Raising the discussion about compensation for those charged with ad agency new business.
It is time to re-think how we compensate those “odd ducks” who do what no one else wants to do, selling the agency’s services. The motivation for creating new business opportunities is thought to be fueled primarily by financial rewards, the traditional ‘carrot and stick’ philosophy. If you remove the dangling carrot as an incentive, new business activities will quickly dissipate.
In a recent Harvard Business Review article, Daniel Pink challenges the ‘carrots and sticks’ philosophy as the wrong way to motivate sales people today. He makes the pont that commissions can sometimes do more harm than good and he provides a good example of a company that eliminated sales commissions resulting in even higher profits.
The ‘Carrot and Stick Philosophy is Outdated’
The memorized sales script made sense for the “door-to-door” salesmen 40 years ago. But the salesperson today needs complex skills such as being able to interpret information and provide insights and have the ability to solve established problems and identify new ones on the horizon.
From Daniel’s point-of-view skill-sets aren’t the only thing that have changed about sales.
If you do this, then you get that” [if-then rewards] works well with routine tasks social scientists dub “algorithmic”. In other words, pay is a motivator when doing simple, repeatable tasks.
However, those same rewards turn out to be far less effective for complex, creative, conceptual endeavors – what psychologists call ‘heuristic’ work. This like you are inventing a new product or working with a client to tackle a problem neither of you has confronted before. For those projects, you need a broader perspective, which research shows, can be inhibited by ‘if-then’ rewards.
A Company That Eliminated Sales Commissions
Daniel highlights Microchip Technology, a large semiconductor company headquartered in Phoenix. The company’s sales force of 400 were compensated by the industry standard: 60% base salary and 40% commissions.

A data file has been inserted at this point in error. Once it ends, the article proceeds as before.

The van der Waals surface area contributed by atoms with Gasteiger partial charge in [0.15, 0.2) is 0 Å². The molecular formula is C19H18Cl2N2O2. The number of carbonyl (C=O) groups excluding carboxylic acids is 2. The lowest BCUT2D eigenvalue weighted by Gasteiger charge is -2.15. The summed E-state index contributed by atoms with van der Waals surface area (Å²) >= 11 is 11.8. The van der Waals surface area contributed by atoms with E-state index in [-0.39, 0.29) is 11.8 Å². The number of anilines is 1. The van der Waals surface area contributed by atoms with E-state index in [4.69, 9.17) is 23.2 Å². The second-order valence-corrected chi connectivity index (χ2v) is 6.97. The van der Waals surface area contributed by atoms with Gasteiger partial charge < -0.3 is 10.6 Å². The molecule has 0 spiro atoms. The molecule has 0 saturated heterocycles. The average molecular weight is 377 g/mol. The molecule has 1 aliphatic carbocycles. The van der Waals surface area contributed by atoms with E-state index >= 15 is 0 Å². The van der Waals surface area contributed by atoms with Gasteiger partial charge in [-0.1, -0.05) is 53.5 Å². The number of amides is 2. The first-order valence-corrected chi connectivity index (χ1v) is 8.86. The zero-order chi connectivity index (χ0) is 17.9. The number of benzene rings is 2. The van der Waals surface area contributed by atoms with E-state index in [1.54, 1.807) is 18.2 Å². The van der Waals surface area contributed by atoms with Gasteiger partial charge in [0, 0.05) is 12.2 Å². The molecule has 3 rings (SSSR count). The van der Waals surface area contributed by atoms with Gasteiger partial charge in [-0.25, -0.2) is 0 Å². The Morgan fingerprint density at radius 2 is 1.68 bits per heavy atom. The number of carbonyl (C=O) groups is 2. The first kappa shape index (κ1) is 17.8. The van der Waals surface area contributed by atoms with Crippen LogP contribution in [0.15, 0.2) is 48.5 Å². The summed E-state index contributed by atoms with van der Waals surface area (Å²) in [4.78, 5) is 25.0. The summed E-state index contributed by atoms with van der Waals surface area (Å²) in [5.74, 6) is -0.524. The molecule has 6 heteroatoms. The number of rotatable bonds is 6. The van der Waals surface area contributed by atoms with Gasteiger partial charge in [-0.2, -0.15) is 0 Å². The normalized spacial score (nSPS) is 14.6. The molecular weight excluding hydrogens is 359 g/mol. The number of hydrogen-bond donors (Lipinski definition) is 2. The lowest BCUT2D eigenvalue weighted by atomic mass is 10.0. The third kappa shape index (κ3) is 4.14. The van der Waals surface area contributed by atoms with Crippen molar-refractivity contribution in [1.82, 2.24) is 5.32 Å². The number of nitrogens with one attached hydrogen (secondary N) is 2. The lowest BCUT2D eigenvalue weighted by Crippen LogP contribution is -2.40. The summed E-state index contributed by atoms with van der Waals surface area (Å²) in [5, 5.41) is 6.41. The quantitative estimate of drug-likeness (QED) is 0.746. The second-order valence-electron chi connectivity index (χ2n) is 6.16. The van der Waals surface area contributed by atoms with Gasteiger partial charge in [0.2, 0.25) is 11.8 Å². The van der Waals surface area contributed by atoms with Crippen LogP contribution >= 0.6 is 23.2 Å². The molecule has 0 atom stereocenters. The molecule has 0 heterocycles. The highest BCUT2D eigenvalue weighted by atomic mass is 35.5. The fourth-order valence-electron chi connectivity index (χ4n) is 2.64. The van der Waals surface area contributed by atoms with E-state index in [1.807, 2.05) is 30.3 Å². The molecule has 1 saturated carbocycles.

In the late 1990s, a radical new approach that killed commissions altogether was implemented by Mitch Little, their vice president of worldwide sales. Little perceived that the world of business-to-business sales had fundamentally shifted.
Under the new plan, salespeople received 90% base salary and instead of individual measures, 10% of their compensation linked to corporate measures: top-line growth, profits, and earnings per share.
- Total sales increased
- The cost of sales stayed the same
- Attrition dropped
- Retention rose
- 86 consecutive quarters of profits
- Consistently stays among the top-performing companies in the semiconductor industry
Over a decade later, Microchip still maintains its commission-free 90/10 system (not just for the sales force, but for almost everyone who isn’t an hourly worker, including their CEO).
Daniel raises a legitimate question that agency owners should consider, “Is the financial bonus what really motivates your agency’s salesperson?”
Some things in life we know are true. The sun rises in the East and sets in the West. A body in motion will remain in motion unless acted on by an outside force. And the best way to motivate salespeople is by offering them commissions.
But what if we’re wrong, at least about that last one?
What if paying salespeople commissions is rooted more in tradition than logic? What if it’s a practice so cemented into orthodoxy that it’s no longer an actual decision? That’s what a handful of companies have begun discovering. To the surprise of many, these firms are showing that commissions can sometimes do more harm than good – and that getting rid of them can open a path to higher profits.
Click on the following link to read Daniel Pink’s Harvard Review article, “A Radical Prescription for Sales”. You will find an additional review and insights from Forbes contributor, George Anders’ article, “America’s 9 Million Salespeople Are Being Paid the Wrong Way”.
For further reading about this subject, I would encourage you to purchase Daniel’s paradigm-shattering book, Drive: The Surprising Truth About What Motivates Us
Additional articles that may be of interest:
- Ad Agencies Should Be Pricing On Purpose for New Business
- Ad Agency Compensation: The biggest frustration of CMOs
- Nobody Reads Ad Agency Blogs
- A 70 Point Checklist for Jump-Starting or Tuning-Up Your Blog for New Business